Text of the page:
Repairing tricks and tips

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Forum topic by Slacker posted 09-08-2008 12:51 AM 1075 views 0 times favorited 6 replies Add to Favorites Watch
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178 posts in 3666 days

09-08-2008 12:51 AM

Does anyone have any cool tricks or tips to repair mistakes in wood? Mixing sawdust with glue and that kind of thing. Got a couple of holes that need to be covered up.

-- Adapt, improvise, overcome

6 replies so far

View SteveB's profile


57 posts in 4023 days

#1 posted 09-08-2008 04:52 PM

I used to repair furniture for a low-end furniture store, so all my tricks are low-end. :)

Main rule: If you can’t hide it, make it stand out.
  • Rub it first with lacquer thinner. This will show you approximately what the wood will look like with a finish on it. If it looks, OK that way, let it dry, then spray on some clear lacquer.
  • Buy some touch-up markers and crayons. They’re cheap and often are all you need. Cover with clear spray lacquer.
  • I’ve had good luck with a product named Restor-A-Finish. It seems to slightly dissolve existing finishes, then put them back down. It comes in different colors. You can probably find a competing brand.
  • Invest in a lacquer stick set. They’re expensive, so get just the colors you need. You melt the sticks into the injury with a soldering iron, leaving it a little proud, then sand it down flat. Finish off with clear spray lacquer.
  • If it’s a big injury, use your touch-up items to make it look like a knothole.
  • If it’s a REALLY big injury, cut it out and put in a plug or a dutchman.

I told you these were low-end techniques.

p.s. Did I mention that you cover the repair with clear spray lacquer?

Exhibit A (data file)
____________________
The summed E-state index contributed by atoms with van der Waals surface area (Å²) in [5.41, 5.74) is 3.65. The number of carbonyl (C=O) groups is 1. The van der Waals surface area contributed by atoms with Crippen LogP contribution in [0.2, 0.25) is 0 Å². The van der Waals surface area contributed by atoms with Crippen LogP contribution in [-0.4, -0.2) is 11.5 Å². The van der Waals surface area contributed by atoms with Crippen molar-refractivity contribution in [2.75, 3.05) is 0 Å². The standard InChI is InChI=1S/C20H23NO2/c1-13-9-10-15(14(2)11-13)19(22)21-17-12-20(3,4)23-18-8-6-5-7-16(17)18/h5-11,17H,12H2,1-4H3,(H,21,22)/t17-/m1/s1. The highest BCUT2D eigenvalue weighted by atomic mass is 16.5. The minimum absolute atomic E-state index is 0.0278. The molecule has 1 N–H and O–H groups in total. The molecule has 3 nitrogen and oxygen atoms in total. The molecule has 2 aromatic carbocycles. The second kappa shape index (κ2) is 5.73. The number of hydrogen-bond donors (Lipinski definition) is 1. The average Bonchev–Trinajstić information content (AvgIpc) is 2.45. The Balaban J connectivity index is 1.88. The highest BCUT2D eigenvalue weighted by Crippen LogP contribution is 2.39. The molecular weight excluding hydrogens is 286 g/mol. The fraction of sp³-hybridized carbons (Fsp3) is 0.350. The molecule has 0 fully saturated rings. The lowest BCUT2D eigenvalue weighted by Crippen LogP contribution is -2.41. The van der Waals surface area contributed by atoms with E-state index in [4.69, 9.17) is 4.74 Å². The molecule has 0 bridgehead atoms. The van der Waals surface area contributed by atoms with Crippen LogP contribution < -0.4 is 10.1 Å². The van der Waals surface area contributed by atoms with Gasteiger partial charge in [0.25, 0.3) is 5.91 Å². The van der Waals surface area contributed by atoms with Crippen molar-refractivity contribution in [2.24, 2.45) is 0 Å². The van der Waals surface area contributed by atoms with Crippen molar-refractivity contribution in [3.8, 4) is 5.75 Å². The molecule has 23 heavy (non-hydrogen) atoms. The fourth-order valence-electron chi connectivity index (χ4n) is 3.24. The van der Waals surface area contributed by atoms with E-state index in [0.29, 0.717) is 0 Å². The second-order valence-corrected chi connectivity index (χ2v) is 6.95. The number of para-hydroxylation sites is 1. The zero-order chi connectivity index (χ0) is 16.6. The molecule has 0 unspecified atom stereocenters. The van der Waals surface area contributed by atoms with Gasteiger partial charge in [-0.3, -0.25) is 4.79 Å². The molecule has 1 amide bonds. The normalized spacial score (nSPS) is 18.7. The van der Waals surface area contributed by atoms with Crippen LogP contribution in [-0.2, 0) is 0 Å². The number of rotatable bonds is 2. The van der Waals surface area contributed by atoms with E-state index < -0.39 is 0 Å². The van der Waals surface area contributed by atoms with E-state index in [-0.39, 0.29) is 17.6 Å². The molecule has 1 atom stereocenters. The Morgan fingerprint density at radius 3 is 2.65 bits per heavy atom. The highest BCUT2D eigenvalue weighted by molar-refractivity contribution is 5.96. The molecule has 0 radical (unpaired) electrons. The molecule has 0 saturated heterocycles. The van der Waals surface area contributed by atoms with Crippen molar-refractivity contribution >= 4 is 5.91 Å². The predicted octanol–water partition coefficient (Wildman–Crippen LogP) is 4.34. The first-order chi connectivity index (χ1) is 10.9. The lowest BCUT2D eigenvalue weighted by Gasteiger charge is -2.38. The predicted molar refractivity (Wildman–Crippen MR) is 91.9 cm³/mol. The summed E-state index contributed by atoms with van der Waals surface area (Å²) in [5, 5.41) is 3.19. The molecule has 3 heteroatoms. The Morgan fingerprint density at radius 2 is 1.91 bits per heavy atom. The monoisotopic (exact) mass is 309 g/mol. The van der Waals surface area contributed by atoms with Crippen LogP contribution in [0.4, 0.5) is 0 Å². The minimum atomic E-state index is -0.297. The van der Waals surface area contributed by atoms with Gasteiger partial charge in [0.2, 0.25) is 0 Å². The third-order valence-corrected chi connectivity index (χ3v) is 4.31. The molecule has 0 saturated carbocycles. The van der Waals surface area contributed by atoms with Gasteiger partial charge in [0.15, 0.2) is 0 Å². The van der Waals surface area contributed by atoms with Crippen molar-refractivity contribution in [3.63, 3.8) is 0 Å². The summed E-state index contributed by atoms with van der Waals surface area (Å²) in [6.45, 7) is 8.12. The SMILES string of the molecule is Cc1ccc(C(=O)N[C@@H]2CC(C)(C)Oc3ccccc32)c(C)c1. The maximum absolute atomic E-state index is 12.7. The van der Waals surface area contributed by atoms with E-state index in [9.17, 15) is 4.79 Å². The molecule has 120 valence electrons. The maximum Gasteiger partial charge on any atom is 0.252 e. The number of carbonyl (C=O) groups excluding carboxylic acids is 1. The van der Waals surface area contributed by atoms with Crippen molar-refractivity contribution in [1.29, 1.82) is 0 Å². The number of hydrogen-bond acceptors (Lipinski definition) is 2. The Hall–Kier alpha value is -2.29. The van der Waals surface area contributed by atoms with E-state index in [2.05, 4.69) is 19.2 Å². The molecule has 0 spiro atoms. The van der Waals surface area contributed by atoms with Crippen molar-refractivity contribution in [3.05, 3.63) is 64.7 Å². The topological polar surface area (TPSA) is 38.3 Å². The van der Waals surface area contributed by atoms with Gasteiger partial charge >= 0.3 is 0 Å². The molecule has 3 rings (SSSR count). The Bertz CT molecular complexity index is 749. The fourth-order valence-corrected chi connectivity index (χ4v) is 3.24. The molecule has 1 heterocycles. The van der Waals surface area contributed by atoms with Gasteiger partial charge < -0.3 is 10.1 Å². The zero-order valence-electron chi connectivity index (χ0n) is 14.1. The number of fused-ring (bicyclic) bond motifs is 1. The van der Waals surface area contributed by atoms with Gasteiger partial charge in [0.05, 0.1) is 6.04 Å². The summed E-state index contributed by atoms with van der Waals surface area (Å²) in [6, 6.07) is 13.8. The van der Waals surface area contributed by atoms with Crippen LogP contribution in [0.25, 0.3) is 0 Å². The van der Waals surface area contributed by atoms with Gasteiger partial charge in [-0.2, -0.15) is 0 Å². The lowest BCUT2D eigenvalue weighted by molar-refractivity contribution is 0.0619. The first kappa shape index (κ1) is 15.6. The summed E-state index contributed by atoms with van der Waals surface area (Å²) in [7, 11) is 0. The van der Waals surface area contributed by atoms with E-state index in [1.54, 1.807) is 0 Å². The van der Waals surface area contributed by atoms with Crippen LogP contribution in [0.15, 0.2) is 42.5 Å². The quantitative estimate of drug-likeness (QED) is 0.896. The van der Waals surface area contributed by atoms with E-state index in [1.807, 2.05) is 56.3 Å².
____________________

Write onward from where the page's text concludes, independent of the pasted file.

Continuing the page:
-- Steve B - New Life Home Improvement

View NY_Rocking_Chairs's profile


510 posts in 3563 days

#2 posted 09-08-2008 06:25 PM

You could buy a set of plug cutters depending on the size holes you need to repair. Drill the holes out and plug, sand flush…

-- Rich, anybody want a peanut?

View gusthehonky's profile


130 posts in 3707 days

#3 posted 09-08-2008 09:32 PM

Are they toothpick or golf tee,”sized , shim, moulding, trim, baseboard ,sized or ” a drawer here could solve this”, to,” we never really planed to have a window/door there, but…”

Its tough ‘cause what ever works is best. The two above posts have been relied upon, tried, tested and true for a number if situations I think the key is to blend the finish or add ornamentation/ moulding or trim appropriate to the piece. If the repair is made and attempted to exactly match the existing unmodified finish, you are setting yourself up to fail. Always looks like a car that has been spray painted to conceal a scratch, usually the fix looks worse.

-- Ciao, gth.

View CaptnA's profile


116 posts in 3778 days

#4 posted 09-08-2008 10:09 PM

among my favorite and most often used sayings -
“circumstance dictates procedure” no idea where I picked it up but I’ve used it for nigh on thirty years.
What sort of oops are you talking about?
If its a scratch you might try sanding it out. Maybe blend a little finish. If its a gouge you may need to fill it. A crack you may need to cut a bowtie dutchman to strengthen it. If its a Holy Heck, you may have to start over.
For holes, depending if they’re ‘crap I need to reposition the hinge’ sort of holes, or ambrosia worm holes- it varies based on where they are and what the piece is. Sometimes holes can be made into “character”, highlighted or plugged with a contrasting wood for instance. Would adding a few more holes disguise the oops, or draw attention away from the style of the piece.
So many variables. Good luck to you!

-- CaptnA - "When someone hurts you, write it in the sand so the winds of forgiveness will scatter the memory... "

View Slacker's profile


178 posts in 3666 days

#5 posted 09-09-2008 01:43 AM

Indeed… I left my camera in PR during a vacation trip, so let me see if I can take a clear picture with the cell phone.

-- Adapt, improvise, overcome

View tbone's profile


275 posts in 3650 days

#6 posted 09-09-2008 11:57 PM

It would help to know—if the wood is unfinished,—what size the hole is,—what wood it is,—is it a hole or a dent, or scratch, or burnish,—and maybe what the project is, and what location on the project are the holes.
Like CaptnA says, “circumstance dictates procedure.” (I like that)

-- Kinky Friedman: "The first thing I'll do if I'm elected is demand a recount."

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